Clad in black-and-white suits, Andover’s all-male Acapella Group, Yorkies, fills the Tang Theatre with their resonant harmonization of Frankie Valli’s pop track “Can’t Take My Eyes Off You.” The sultry 1960s atmosphere is soon taken a decade back as Footnotes, a tap-dancing group, step and sway onstage for an uplifting cover to Gene Kelly’s 1952 “Singin’ in the Rain.”
Encompassing the performance’s 2022 theme of “Blast from the Past,” this moment, according to Yorkies member Jack Swales ’24, particularly highlighted a culmination of the two groups’ hard work and experimental collaborative efforts.
“It’s a lot of fun, just [to] come together as Yorkies, we’re having a lot of fun there, and then watching them perform too was really cool… it’s nice to see everything come together in the end and see our progress that we made,” said Swales.
From improvised comedy sketches about ancient China’s Tang Dynasty to Bon Jovi-esque electrifying rock solos from the 1980s, many of this year’s Grasshoppers acts paid homage to the culture and entertainment of decades past. As the annual decision-makers, the Muses—consisting of five theatre and four dance producers—worked to develop a broad and creative theme for the performance starting as early as June.
“Over the summer we began brainstorming the theme, how we wanted the show to look like… Once the school year began, we had weekly producer meetings where we would work with faculty to decide, because we want to showcase all the different talents across campus,” said dance producer Vanessa Fan ’23.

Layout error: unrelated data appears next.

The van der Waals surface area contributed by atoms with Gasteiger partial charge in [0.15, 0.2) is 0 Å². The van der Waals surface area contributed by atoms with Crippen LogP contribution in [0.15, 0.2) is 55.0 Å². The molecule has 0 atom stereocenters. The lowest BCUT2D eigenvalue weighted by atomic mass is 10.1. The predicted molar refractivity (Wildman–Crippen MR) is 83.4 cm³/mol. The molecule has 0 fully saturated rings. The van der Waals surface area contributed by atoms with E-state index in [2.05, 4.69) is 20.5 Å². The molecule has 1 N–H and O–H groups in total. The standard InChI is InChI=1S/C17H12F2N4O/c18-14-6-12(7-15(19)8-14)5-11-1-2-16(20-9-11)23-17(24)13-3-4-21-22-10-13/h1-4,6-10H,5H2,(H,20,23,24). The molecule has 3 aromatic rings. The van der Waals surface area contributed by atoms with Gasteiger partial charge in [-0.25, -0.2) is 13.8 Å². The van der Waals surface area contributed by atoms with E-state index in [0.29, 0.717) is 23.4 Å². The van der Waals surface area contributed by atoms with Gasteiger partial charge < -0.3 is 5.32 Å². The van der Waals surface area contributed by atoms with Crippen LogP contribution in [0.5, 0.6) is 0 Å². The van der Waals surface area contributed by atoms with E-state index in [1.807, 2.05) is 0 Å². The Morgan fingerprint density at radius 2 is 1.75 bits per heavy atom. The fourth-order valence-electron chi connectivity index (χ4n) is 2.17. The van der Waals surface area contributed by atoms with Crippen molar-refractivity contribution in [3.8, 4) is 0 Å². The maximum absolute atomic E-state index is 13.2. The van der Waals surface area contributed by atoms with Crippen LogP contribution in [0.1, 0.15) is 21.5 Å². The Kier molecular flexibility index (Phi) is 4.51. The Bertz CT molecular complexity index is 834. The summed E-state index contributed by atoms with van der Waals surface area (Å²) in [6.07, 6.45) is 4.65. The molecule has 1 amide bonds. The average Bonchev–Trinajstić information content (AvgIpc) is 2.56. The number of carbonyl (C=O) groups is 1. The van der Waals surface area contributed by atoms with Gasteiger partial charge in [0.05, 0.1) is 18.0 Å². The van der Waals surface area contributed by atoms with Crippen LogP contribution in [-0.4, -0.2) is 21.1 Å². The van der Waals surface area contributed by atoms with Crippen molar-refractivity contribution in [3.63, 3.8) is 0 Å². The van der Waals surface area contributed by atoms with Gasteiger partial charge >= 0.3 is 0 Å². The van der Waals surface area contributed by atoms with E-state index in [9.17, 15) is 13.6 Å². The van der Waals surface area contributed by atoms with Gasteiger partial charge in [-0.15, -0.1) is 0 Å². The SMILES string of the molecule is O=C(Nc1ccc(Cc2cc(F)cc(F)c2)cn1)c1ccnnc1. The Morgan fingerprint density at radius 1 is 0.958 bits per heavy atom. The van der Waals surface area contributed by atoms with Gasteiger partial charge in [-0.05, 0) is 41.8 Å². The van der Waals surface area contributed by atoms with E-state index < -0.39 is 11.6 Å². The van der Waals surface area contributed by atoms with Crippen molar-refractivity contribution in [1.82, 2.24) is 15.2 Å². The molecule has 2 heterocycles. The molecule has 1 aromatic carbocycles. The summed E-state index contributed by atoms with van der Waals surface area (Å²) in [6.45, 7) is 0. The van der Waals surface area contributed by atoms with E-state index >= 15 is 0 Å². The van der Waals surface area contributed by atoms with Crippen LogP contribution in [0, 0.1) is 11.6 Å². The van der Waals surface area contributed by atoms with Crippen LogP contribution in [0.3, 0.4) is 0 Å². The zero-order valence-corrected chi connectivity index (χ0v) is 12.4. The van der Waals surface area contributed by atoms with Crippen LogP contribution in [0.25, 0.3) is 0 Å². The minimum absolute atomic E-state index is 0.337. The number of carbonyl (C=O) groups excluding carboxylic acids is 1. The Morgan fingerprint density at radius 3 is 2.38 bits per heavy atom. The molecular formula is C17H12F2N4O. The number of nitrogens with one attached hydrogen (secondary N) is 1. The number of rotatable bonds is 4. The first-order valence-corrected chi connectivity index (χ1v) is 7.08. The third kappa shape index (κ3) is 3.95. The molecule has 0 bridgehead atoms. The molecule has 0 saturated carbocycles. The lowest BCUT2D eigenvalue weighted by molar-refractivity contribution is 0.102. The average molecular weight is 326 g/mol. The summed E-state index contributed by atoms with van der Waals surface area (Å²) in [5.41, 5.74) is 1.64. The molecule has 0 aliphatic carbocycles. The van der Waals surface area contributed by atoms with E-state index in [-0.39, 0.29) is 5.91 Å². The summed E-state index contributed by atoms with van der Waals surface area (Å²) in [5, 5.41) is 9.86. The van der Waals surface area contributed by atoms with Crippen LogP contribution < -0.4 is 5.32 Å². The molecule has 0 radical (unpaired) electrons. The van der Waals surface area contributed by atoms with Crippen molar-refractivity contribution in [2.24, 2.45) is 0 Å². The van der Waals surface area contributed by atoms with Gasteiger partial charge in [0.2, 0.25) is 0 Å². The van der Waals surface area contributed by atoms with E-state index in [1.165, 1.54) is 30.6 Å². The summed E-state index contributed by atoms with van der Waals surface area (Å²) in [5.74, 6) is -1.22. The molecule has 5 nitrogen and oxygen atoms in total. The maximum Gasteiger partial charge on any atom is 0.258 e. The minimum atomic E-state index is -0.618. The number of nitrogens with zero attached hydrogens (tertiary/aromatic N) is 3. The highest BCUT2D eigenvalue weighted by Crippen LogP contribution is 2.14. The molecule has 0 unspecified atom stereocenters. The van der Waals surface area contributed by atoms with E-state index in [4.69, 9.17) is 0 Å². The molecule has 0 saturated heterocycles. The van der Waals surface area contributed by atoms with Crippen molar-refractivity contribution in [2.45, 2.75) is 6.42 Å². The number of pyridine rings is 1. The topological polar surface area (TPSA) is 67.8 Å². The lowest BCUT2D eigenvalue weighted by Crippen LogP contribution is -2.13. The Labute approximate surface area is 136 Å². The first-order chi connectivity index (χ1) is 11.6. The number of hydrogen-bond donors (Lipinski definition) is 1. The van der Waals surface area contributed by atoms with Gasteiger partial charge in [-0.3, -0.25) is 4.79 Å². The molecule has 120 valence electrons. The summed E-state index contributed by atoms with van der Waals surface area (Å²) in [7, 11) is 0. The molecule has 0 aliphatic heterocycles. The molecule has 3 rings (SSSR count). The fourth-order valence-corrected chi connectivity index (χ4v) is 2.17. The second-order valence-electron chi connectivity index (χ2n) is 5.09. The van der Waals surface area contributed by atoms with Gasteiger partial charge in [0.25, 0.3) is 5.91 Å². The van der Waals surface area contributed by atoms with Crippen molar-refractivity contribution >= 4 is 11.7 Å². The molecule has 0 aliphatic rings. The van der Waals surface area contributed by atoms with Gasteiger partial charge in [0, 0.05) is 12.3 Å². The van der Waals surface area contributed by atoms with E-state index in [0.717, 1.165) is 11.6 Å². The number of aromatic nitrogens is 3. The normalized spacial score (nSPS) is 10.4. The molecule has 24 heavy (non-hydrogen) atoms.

However, producers and performers alike faced challenges in the preparation process for this year’s Grasshopper. Many groups found it difficult to schedule meeting times where all members could attend; others, including K-pop dance group JVNE, made last minute changes to their choreography. Nina Torrens ’26, a member of Blue Strut and Azure, commented in particular on the restrictive time limits and its influence on her two performance groups’ plans.
“It was definitely very rushed because we only had a month and a half to do it. It got really stressful at some points because we weren’t sure we would finish or have it performance ready by the time we needed to have it ready. But I think it all turned out pretty well,” said Torrens.
Despite numerous challenges, the Grasshopper performers and producers hope for a series of successful shows over the Parents Weekend. Many performers commented on how having their parents in attendance makes Grasshopper particularly special.
“I’m really just excited for my parents to see everything and they came to a Grasshopper last year and they saw Yorkies and they were like, why aren’t you in that? And I was like, ‘okay, I guess I’m gonna go join that now.’ I think they’re really excited for that…they’re definitely going to enjoy it, they always love stuff like this,” said Swales.